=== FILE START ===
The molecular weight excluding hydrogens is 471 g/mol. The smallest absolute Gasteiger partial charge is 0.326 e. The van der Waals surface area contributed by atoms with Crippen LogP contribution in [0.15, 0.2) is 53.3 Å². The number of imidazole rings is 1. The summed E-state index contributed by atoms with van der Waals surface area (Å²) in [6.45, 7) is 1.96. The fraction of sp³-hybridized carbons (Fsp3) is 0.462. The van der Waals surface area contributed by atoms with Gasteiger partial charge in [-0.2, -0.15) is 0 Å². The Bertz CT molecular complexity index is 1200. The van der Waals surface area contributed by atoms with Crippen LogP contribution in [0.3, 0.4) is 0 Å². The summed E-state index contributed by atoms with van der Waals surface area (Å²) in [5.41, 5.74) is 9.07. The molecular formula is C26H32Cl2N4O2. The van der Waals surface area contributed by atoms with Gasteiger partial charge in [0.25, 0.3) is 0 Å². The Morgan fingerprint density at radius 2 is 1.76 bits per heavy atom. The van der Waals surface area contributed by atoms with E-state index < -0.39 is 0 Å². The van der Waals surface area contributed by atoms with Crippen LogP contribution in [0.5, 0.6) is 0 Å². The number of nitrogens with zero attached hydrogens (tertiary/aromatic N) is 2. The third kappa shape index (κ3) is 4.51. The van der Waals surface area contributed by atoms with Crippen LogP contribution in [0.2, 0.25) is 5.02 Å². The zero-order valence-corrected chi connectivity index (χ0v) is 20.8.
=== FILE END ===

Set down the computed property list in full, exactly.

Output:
The molecular weight excluding hydrogens is 471 g/mol. The smallest absolute Gasteiger partial charge is 0.326 e. The van der Waals surface area contributed by atoms with Crippen LogP contribution in [0.15, 0.2) is 53.3 Å². The number of imidazole rings is 1. The summed E-state index contributed by atoms with van der Waals surface area (Å²) in [6.45, 7) is 1.96. The fraction of sp³-hybridized carbons (Fsp3) is 0.462. The van der Waals surface area contributed by atoms with Gasteiger partial charge in [-0.2, -0.15) is 0 Å². The Bertz CT molecular complexity index is 1200. The van der Waals surface area contributed by atoms with Crippen LogP contribution in [0.3, 0.4) is 0 Å². The summed E-state index contributed by atoms with van der Waals surface area (Å²) in [5.41, 5.74) is 9.07. The molecular formula is C26H32Cl2N4O2. The van der Waals surface area contributed by atoms with Gasteiger partial charge in [0.25, 0.3) is 0 Å². The Morgan fingerprint density at radius 2 is 1.76 bits per heavy atom. The van der Waals surface area contributed by atoms with E-state index < -0.39 is 0 Å². The van der Waals surface area contributed by atoms with Crippen LogP contribution in [0.5, 0.6) is 0 Å². The number of nitrogens with zero attached hydrogens (tertiary/aromatic N) is 2. The third kappa shape index (κ3) is 4.51. The van der Waals surface area contributed by atoms with Crippen LogP contribution in [0.2, 0.25) is 5.02 Å². The zero-order valence-corrected chi connectivity index (χ0v) is 20.8.